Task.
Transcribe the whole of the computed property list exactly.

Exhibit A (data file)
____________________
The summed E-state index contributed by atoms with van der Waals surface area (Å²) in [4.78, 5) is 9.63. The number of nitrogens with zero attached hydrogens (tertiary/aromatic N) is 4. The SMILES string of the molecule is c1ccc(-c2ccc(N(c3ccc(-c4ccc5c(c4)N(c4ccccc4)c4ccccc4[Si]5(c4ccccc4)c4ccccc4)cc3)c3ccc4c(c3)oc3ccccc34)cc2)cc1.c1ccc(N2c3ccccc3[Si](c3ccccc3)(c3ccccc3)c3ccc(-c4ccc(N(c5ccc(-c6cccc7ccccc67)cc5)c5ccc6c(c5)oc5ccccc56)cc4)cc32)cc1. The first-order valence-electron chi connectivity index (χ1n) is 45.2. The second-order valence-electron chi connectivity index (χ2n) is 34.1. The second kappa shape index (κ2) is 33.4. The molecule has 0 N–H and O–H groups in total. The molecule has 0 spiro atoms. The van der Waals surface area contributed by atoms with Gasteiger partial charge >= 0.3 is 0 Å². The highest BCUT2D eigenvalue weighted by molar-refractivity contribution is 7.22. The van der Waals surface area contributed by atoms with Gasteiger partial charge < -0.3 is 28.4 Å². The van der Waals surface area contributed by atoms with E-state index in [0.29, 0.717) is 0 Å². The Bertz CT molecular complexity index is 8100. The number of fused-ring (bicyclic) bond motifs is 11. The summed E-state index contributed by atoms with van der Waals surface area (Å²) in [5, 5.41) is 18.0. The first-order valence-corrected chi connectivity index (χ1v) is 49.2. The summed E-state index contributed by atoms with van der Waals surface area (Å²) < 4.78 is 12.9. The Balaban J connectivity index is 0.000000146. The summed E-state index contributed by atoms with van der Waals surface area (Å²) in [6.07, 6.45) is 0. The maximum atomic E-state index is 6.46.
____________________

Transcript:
The summed E-state index contributed by atoms with van der Waals surface area (Å²) in [4.78, 5) is 9.63. The number of nitrogens with zero attached hydrogens (tertiary/aromatic N) is 4. The SMILES string of the molecule is c1ccc(-c2ccc(N(c3ccc(-c4ccc5c(c4)N(c4ccccc4)c4ccccc4[Si]5(c4ccccc4)c4ccccc4)cc3)c3ccc4c(c3)oc3ccccc34)cc2)cc1.c1ccc(N2c3ccccc3[Si](c3ccccc3)(c3ccccc3)c3ccc(-c4ccc(N(c5ccc(-c6cccc7ccccc67)cc5)c5ccc6c(c5)oc5ccccc56)cc4)cc32)cc1. The first-order valence-electron chi connectivity index (χ1n) is 45.2. The second-order valence-electron chi connectivity index (χ2n) is 34.1. The second kappa shape index (κ2) is 33.4. The molecule has 0 N–H and O–H groups in total. The molecule has 0 spiro atoms. The van der Waals surface area contributed by atoms with Gasteiger partial charge >= 0.3 is 0 Å². The highest BCUT2D eigenvalue weighted by molar-refractivity contribution is 7.22. The van der Waals surface area contributed by atoms with Gasteiger partial charge < -0.3 is 28.4 Å². The van der Waals surface area contributed by atoms with E-state index in [0.29, 0.717) is 0 Å². The Bertz CT molecular complexity index is 8100. The number of fused-ring (bicyclic) bond motifs is 11. The summed E-state index contributed by atoms with van der Waals surface area (Å²) in [5, 5.41) is 18.0. The first-order valence-corrected chi connectivity index (χ1v) is 49.2. The summed E-state index contributed by atoms with van der Waals surface area (Å²) < 4.78 is 12.9. The Balaban J connectivity index is 0.000000146. The summed E-state index contributed by atoms with van der Waals surface area (Å²) in [6.07, 6.45) is 0. The maximum atomic E-state index is 6.46.